Tuesday, October 20, 2020 / by Ashley Yates
The ultimate timeline ensures the smoothest of transitions.
By JENNIFER NELSON
Image: Iriana Shiyan/Shutterstock
A real yard. Closets bigger than your average microwave. The freedom to decorate however you darn well please! Making the switch from renting to owning is exhilarating, but many rookie homebuyers find the process trickier to navigate than they expected.
This is why we created our First-Time HomeBuyer Checklist. The 12-month timeline will help you sidestep common mistakes, like paying too much interest or getting stuck with the wrong house. (Yep, it happens!)
12 Months Out
Check your credit score. Get a copy of your credit report at annualcreditreport.com. The three credit bureaus (Equifax, Experian, and TransUnion) are each required to give you a free credit report once a year. A Federal Trade Commission study found one in four Americans identified errors on their credit report, and 5% had errors that could lead to higher rates ...
Friday, February 21, 2020 / by Ashley Yates
Here’s how to get creative. But understand the ins and outs to make the right decision for you.
By: MARY BETH STORJOHANN
You’ve done your research. Interest rates are low, and you know the exact area you want to buy your future home in and the details you desire down to the type of flooring in the kitchen. Now the only thing standing between you and a seat at the offer table is figuring out how you’re going to come up with a reasonable down payment.
Aside from going the traditional route of saving slowly and consistently over time to reach your savings goal, consider these other creative options for funding your down payment:
#1 Negotiate a Pay Raise
If you’re not comfortable asking for what you want, now’s the time to learn. Research comparable pay for your position, create a list of your accomplishments and the value you’ve added to your company, and schedule a sit down with your boss to discuss compensation.
Tack on an e ...
Thursday, January 16, 2020 / by Ashley Yates
By: Amy Howell Hirt
When to look for sales on mattresses, appliances, tools, furnishings, and materials.
Buying stuff can be stressful. Cheap out, and you could regret it. Overspend, and you'll cut into your budget. Knowing the best time of year to buy appliances and other household items can lessen the anxiety.
Here's a list of the best time of year for sales — or download the one-page calendar here.
Furniture: January and July
You could save 30% to 60% buying furniture in January and July, as stores try to clear out inventory and make way for new pieces, which manufacturers introduce in February and August.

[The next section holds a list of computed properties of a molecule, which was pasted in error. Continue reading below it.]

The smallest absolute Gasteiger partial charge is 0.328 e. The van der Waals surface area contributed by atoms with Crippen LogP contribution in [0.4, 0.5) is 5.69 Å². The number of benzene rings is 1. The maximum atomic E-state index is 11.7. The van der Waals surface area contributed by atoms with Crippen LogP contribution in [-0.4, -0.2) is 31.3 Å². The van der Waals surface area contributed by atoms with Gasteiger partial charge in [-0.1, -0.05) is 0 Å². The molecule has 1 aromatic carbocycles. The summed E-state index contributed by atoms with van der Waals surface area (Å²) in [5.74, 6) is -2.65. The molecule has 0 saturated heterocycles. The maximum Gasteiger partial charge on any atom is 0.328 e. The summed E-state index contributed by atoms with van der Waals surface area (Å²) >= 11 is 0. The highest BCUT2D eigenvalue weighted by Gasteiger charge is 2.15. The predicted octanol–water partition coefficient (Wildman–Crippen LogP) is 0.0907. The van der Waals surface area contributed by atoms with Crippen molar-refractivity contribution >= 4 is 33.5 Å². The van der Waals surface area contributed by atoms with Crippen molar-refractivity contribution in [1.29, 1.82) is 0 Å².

Floor samples especially often sell for a song, so don't hesitate to ask.
Storage Essentials: January and August
In August, retailers slash prices and offer free shipping on shelving, organizing systems, baskets, and storage bins, baiting parents who are packing kids off to college or getting organized f ...
Thursday, January 2, 2020 / by Ashley Yates
By: Amy Howell Hirt
Like what to do when a tree falls.
You know what to do if someone is having a heart attack, or you hear an intruder — call 911!
But what about those other *emergencies* — the ones where you're not sure who to call?
Here are five home- (and sometimes life-) threatening emergencies that often baffle new homeowners. (Plus, if you fill out this worksheet and post it somewhere visible — as well in your phone contacts — you'll be super prepared).
#1 Skillet Grease Catches Fire
DON'T. THROW. WATER.
It'll only feed the fire. Instead, the National Fire Protection Association recommends smothering skillet flames by carefully sliding a lid over the pan and turning off the burner. Leave it covered until everything's cool; removing the lid too quickly can allow the fire to spark back up.
If you reach for a fire extinguisher, make sure it's Class B or ABC — using the wrong type could spread the flames. And if you have any doubt about s ...
Monday, December 16, 2019 / by Ashley Yates
By: Kelley Walters
The credit score to buy a house can be as low as 580.
A low credit score doesn't have to lock you out of home ownership. A mortgage will probably cost you more (both in dollars and angst) than someone with stellar credit, but many lenders are willing to work with you.
Here's what you need to know about low-credit score mortgages:
What Counts as "Low Credit" Anyway?
First, let's debunk the home-buying myth that you have to have a gold-plated credit score to buy a house. Lenders review your whole financial picture. If you have a steady income, a regular payment history, and some cash in hand, that will help balance your less-than-perfect credit.
Here's how FICO generally categorizes credit scores:
800+ = Excellent credit score
740-799 = Very good credit score
670-739 = Good credit score
580-669 = Fair credit score
Below 580 = Poor credit score
A credit score of 66 ...